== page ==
Device Identification with a Spectrum Analyzer

Device Identification with a Spectrum Analyzer

By CWNP On 12/13/2011 - 19 Comments

Detecting and identifying radio transmitters in the Wi-Fi bands is an art. Gaining skill at this art requires knowledge and practice. Thankfully, there are tools that help us along the way by providing automated device identification, and those tools are becoming more sophisticated. But, there are different ways to skin the proverbial cat, and as new methods and features for device identification come to market, understanding how they work is the first step in determining their value. Let's take a quick look at the different ways to identify and classify RF transmitters with a spectrum analyzer.


There are four primary strategies ranging from fully manual to fully automated and everything in between:
1. Fully Manual
With manual identification, the field engineer manually interprets the spectrum data—charts and plots—to identify patterns and use his or her knowledge and experience to classify the source. At CWNP, we encourage WLAN engineers to practice and develop manual classification skills because an engineer with these skills can answer questions that spectrum analysis software cannot answer. The primary advantage of manual classification is that the experienced engineer will have the capability to characterize and respond to any type of RF problem; he or she is not entirely dependent on the capabilities of the analyzer software. Spectrum troubleshooting does not always fit in a box, and device identification is often only the initial step in troubleshooting.
In some scenarios, identification of the transmitter is sufficient for solving the problem. But, more commonly, identification of the transmitter is only a small step in fixing the network. An engineer with an intimate knowledge of RF patterns and behavior will be able to quantify the impact that an interference source will have on Wi-Fi operation; or perhaps the engineer will be able to dismiss a source of interference if it is inconsequential.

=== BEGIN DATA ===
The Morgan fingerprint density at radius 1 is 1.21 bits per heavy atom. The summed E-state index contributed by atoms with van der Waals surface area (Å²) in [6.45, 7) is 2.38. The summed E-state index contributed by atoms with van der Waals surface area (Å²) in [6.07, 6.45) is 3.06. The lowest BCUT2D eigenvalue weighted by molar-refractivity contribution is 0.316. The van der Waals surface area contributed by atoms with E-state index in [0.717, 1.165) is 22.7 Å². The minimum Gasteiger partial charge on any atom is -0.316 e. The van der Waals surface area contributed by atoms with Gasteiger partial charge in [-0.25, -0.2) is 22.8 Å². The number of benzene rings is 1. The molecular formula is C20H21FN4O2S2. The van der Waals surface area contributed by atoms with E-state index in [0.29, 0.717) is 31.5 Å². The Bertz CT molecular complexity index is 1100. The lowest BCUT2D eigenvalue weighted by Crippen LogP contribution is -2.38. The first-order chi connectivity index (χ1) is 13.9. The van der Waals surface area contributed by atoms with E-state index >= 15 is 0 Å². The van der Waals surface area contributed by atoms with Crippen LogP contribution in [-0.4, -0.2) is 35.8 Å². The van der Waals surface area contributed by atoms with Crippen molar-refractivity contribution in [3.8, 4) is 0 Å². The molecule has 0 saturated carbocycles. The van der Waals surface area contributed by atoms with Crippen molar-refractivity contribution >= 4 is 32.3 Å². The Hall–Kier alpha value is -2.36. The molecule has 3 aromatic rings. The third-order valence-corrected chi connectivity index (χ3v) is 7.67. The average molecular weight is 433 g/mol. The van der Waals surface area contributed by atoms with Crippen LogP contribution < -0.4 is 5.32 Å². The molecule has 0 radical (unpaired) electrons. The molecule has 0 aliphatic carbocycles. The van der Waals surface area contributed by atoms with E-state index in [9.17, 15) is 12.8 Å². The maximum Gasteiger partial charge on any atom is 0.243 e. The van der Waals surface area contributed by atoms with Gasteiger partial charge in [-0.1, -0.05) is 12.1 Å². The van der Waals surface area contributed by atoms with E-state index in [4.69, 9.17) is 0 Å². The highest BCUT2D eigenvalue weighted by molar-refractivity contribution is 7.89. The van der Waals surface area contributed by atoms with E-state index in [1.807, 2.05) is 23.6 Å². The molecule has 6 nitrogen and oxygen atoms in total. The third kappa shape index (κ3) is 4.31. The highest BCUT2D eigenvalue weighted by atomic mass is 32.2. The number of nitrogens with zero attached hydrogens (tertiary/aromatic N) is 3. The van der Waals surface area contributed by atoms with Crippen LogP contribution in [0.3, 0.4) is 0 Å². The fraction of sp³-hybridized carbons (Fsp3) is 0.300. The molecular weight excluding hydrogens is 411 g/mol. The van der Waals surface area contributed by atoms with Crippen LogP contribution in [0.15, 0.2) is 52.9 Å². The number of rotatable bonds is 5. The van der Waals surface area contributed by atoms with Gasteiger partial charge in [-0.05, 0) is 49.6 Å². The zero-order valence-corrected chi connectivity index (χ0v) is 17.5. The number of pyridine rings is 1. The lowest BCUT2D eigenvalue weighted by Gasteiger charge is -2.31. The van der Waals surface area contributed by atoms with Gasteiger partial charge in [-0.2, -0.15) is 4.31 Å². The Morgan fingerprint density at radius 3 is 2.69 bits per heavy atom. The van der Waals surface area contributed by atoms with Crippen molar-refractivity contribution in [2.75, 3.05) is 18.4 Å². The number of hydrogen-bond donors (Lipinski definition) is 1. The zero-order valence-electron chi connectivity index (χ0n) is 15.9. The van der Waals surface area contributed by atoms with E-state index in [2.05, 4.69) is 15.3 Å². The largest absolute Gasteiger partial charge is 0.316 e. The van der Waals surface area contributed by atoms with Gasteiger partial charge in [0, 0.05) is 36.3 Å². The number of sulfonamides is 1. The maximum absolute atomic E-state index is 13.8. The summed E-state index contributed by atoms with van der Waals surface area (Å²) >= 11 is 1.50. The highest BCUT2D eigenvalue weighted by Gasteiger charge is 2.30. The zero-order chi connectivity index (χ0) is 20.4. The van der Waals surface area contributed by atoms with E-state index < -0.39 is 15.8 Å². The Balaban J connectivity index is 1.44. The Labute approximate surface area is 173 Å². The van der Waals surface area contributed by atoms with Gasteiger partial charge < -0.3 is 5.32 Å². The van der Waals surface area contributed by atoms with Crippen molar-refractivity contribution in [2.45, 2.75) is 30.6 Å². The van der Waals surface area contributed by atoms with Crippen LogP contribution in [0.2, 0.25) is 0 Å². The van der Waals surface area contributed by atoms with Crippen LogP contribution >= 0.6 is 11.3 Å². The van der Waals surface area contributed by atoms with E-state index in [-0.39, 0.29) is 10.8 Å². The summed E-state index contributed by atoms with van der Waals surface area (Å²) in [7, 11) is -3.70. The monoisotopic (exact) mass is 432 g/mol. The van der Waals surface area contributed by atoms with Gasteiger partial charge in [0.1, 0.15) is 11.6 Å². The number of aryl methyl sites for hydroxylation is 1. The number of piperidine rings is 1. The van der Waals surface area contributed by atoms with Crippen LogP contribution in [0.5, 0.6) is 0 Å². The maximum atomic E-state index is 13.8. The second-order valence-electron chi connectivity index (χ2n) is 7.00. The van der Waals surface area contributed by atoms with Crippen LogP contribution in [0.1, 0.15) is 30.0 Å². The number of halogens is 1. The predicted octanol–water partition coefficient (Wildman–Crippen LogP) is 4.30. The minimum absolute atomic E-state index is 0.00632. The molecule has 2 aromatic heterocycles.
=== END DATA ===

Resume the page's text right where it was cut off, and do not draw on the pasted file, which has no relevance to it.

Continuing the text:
In any case, manual identification relies on the expertise of the engineer. For that reason, it’s a more expensive skill to keep in house, but it’s also more valuable.
2. Fully Automated
This is the original type of automated device classification. Most spectrum analyzers used for Wi-Fi have some database of device types, which are matched with their transmit patterns. When the analyzer detects a specific RF pattern that matches an entry in its database, the software can positively identify the type of transmitter. Each spectrum analysis product has a different database for automated classification, where some products have limited auto-identification and others have very extensive lists of transmitters. The analyzer’s ability to identify a transmitter varies as a function of the analyzer’s scanning pattern, spectrum resolution, software engine, and other parameters.
The analysis software includes generic explanations to inform the user about the interferer’s possible impact on the network. Automated identification features can usually categorize devices within a class, such as “video transmitter,” “microwave oven,” or “Bluetooth.” Fully automated device identification is ideal for inexperienced analysts and first response field staff.
3. User-Supplied Custom Signatures